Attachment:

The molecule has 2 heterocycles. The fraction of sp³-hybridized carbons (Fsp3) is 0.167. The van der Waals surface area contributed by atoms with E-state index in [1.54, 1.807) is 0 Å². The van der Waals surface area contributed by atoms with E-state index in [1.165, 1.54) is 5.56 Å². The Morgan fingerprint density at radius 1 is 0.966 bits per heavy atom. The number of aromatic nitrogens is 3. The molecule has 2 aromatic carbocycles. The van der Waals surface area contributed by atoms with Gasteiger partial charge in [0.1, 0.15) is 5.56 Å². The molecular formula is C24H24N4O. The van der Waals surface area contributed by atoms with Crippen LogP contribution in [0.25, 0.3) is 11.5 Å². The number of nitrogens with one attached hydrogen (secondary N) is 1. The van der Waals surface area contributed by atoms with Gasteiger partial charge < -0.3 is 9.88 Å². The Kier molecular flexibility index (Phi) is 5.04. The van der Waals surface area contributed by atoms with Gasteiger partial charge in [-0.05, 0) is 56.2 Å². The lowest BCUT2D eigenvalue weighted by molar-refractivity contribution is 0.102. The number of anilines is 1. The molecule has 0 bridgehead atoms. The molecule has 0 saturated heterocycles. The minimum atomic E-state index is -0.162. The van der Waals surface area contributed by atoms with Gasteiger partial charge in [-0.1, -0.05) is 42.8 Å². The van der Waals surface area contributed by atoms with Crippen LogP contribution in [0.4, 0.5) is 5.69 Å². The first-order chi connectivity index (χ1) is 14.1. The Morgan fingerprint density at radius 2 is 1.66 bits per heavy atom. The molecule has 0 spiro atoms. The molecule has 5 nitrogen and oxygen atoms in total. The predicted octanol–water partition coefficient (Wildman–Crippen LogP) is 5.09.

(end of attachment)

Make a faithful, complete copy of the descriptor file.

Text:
The molecule has 2 heterocycles. The fraction of sp³-hybridized carbons (Fsp3) is 0.167. The van der Waals surface area contributed by atoms with E-state index in [1.54, 1.807) is 0 Å². The van der Waals surface area contributed by atoms with E-state index in [1.165, 1.54) is 5.56 Å². The Morgan fingerprint density at radius 1 is 0.966 bits per heavy atom. The number of aromatic nitrogens is 3. The molecule has 2 aromatic carbocycles. The van der Waals surface area contributed by atoms with Gasteiger partial charge in [0.1, 0.15) is 5.56 Å². The molecular formula is C24H24N4O. The van der Waals surface area contributed by atoms with Crippen LogP contribution in [0.25, 0.3) is 11.5 Å². The number of nitrogens with one attached hydrogen (secondary N) is 1. The van der Waals surface area contributed by atoms with Gasteiger partial charge < -0.3 is 9.88 Å². The Kier molecular flexibility index (Phi) is 5.04. The van der Waals surface area contributed by atoms with Gasteiger partial charge in [-0.05, 0) is 56.2 Å². The lowest BCUT2D eigenvalue weighted by molar-refractivity contribution is 0.102. The number of anilines is 1. The molecule has 0 bridgehead atoms. The molecule has 0 saturated heterocycles. The minimum atomic E-state index is -0.162. The van der Waals surface area contributed by atoms with Gasteiger partial charge in [-0.1, -0.05) is 42.8 Å². The van der Waals surface area contributed by atoms with Crippen LogP contribution in [0.4, 0.5) is 5.69 Å². The first-order chi connectivity index (χ1) is 14.1. The Morgan fingerprint density at radius 2 is 1.66 bits per heavy atom. The molecule has 0 spiro atoms. The molecule has 5 nitrogen and oxygen atoms in total. The predicted octanol–water partition coefficient (Wildman–Crippen LogP) is 5.09.